If you hate your job, you're not alone. But having in-office access to catered meals, a pingpong table or free massages may not make you any happier at work.
Just 30 percent of employees are engaged and inspired at work, according to Gallup's 2013 State of the American Workplace Report, which surveyed more than 150,000 full- and part-time workers during 2012. That's up from 28 percent in 2010. The rest … not so much. A little more than half of workers (52 percent) have a perpetual case of the Mondays—they're present, but not particularly excited about their job.
The remaining 18 percent are actively disengaged or, as Gallup CEO Jim Clifton put it in the report, "roam the halls spreading discontent." Worse, Gallup reports, those actively disengaged employees cost the U.S. up to $550 billion annually in lost productivity.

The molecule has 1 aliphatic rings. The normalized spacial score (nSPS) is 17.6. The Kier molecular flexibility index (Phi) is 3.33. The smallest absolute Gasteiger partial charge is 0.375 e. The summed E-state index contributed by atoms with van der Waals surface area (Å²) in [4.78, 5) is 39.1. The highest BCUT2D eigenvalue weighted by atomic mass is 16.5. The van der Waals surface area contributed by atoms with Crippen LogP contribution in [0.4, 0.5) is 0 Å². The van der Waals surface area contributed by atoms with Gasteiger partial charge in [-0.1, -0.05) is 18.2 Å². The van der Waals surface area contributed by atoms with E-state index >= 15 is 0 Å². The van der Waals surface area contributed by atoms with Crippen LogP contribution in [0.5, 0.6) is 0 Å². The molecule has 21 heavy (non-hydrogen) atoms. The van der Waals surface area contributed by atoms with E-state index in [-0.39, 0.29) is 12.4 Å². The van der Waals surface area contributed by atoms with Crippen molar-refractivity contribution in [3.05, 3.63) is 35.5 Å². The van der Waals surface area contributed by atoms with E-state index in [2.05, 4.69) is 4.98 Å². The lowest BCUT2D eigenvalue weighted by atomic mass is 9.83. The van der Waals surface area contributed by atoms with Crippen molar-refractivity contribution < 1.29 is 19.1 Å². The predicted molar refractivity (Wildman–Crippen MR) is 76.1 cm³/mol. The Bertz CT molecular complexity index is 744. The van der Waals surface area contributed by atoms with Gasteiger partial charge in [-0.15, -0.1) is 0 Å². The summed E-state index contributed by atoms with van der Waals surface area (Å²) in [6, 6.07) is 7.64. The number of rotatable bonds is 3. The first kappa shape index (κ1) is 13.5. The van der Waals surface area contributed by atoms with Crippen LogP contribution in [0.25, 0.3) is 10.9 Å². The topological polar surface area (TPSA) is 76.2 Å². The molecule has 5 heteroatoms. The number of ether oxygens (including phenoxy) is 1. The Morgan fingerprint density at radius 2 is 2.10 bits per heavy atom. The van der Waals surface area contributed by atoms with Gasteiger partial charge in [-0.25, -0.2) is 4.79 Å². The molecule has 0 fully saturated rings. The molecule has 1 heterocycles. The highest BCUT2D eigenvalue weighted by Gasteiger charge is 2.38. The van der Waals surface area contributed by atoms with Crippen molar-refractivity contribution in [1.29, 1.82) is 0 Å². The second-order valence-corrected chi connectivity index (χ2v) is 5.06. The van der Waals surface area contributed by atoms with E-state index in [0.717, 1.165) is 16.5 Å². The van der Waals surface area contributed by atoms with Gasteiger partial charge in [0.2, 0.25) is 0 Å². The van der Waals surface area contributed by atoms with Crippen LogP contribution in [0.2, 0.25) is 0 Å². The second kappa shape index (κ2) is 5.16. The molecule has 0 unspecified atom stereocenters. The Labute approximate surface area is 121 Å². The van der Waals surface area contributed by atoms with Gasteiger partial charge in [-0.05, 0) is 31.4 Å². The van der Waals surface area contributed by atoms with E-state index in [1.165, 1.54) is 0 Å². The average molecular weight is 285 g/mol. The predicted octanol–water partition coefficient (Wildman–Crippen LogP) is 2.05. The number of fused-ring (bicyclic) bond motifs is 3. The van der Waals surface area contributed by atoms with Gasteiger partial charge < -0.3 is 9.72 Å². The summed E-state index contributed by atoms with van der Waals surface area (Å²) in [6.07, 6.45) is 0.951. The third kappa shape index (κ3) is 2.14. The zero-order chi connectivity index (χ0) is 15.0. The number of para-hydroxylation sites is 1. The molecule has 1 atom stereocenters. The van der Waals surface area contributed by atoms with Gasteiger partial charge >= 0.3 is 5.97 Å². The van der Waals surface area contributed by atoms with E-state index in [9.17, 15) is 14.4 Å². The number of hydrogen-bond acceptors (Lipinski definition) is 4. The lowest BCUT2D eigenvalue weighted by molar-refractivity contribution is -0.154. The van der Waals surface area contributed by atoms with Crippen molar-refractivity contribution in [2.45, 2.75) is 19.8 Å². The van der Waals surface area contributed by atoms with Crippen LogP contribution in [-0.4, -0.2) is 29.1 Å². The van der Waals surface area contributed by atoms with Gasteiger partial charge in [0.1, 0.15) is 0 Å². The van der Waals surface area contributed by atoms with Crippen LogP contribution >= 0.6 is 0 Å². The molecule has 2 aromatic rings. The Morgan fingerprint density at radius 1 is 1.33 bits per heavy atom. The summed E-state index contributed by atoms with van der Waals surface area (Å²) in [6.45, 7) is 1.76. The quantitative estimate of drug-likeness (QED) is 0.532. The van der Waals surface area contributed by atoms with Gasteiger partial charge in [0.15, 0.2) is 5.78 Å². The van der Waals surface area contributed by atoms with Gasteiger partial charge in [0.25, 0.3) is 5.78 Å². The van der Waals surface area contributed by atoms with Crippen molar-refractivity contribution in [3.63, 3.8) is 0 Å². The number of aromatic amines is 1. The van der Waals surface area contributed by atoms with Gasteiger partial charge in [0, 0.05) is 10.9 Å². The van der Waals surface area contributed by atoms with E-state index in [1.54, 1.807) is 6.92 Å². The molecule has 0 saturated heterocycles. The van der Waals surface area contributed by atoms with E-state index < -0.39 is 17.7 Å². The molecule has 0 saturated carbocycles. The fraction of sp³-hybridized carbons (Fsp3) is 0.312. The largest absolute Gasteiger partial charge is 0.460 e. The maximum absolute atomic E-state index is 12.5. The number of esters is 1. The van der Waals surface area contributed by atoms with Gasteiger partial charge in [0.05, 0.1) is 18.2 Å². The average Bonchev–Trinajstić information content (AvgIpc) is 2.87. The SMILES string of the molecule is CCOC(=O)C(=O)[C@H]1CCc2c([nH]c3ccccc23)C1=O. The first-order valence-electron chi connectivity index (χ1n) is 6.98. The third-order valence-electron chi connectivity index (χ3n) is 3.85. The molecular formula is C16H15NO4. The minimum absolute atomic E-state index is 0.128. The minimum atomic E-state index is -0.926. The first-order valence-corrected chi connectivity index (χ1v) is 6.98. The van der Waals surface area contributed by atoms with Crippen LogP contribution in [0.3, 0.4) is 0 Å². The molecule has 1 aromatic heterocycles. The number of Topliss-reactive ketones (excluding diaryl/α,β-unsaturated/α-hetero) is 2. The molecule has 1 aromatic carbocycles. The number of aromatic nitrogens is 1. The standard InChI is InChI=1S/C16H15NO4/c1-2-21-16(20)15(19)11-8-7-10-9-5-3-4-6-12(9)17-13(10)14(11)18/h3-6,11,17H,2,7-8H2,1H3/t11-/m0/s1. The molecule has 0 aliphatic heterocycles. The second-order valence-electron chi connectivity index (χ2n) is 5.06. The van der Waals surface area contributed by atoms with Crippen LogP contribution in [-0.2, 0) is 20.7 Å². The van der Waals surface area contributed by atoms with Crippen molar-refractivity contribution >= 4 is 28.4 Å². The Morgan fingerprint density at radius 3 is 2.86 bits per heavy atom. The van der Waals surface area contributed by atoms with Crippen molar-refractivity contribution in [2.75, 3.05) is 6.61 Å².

No wonder companies have been looking for ways to make workers happier.
One trend that has taken off is cushy office perks, said management consultant Bob Nelson, author of "1,501 Ways to Reward Employees." For example, Google—which has topped the Fortune and the Great Place to Work Institute's annual list of 100 Best Companies to Work For in four of the past seven years—boasts a roller hockey rink and nap pods, among other amenities, at its Mountain View, Calif., headquarters.